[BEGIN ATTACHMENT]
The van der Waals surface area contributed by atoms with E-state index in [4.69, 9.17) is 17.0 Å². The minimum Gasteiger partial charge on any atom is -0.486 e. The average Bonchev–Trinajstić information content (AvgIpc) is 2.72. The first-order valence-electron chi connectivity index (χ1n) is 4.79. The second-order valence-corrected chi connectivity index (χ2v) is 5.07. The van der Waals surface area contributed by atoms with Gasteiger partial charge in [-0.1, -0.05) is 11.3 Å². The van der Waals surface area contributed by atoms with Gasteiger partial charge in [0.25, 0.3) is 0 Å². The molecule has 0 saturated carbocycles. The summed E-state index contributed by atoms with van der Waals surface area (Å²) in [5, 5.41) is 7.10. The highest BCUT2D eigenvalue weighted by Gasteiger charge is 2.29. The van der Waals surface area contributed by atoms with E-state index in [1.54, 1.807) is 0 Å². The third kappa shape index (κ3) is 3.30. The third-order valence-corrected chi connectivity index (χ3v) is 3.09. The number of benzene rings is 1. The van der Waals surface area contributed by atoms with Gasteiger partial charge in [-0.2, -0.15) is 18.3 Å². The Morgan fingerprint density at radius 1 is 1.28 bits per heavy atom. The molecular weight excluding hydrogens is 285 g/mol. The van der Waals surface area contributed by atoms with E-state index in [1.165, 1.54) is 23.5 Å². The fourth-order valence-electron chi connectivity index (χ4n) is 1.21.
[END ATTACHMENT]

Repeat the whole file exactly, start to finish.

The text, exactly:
The van der Waals surface area contributed by atoms with E-state index in [4.69, 9.17) is 17.0 Å². The minimum Gasteiger partial charge on any atom is -0.486 e. The average Bonchev–Trinajstić information content (AvgIpc) is 2.72. The first-order valence-electron chi connectivity index (χ1n) is 4.79. The second-order valence-corrected chi connectivity index (χ2v) is 5.07. The van der Waals surface area contributed by atoms with Gasteiger partial charge in [-0.1, -0.05) is 11.3 Å². The van der Waals surface area contributed by atoms with Gasteiger partial charge in [0.25, 0.3) is 0 Å². The molecule has 0 saturated carbocycles. The summed E-state index contributed by atoms with van der Waals surface area (Å²) in [5, 5.41) is 7.10. The highest BCUT2D eigenvalue weighted by Gasteiger charge is 2.29. The van der Waals surface area contributed by atoms with E-state index in [1.54, 1.807) is 0 Å². The third kappa shape index (κ3) is 3.30. The third-order valence-corrected chi connectivity index (χ3v) is 3.09. The number of benzene rings is 1. The van der Waals surface area contributed by atoms with Gasteiger partial charge in [-0.2, -0.15) is 18.3 Å². The Morgan fingerprint density at radius 1 is 1.28 bits per heavy atom. The molecular weight excluding hydrogens is 285 g/mol. The van der Waals surface area contributed by atoms with E-state index in [1.165, 1.54) is 23.5 Å². The fourth-order valence-electron chi connectivity index (χ4n) is 1.21.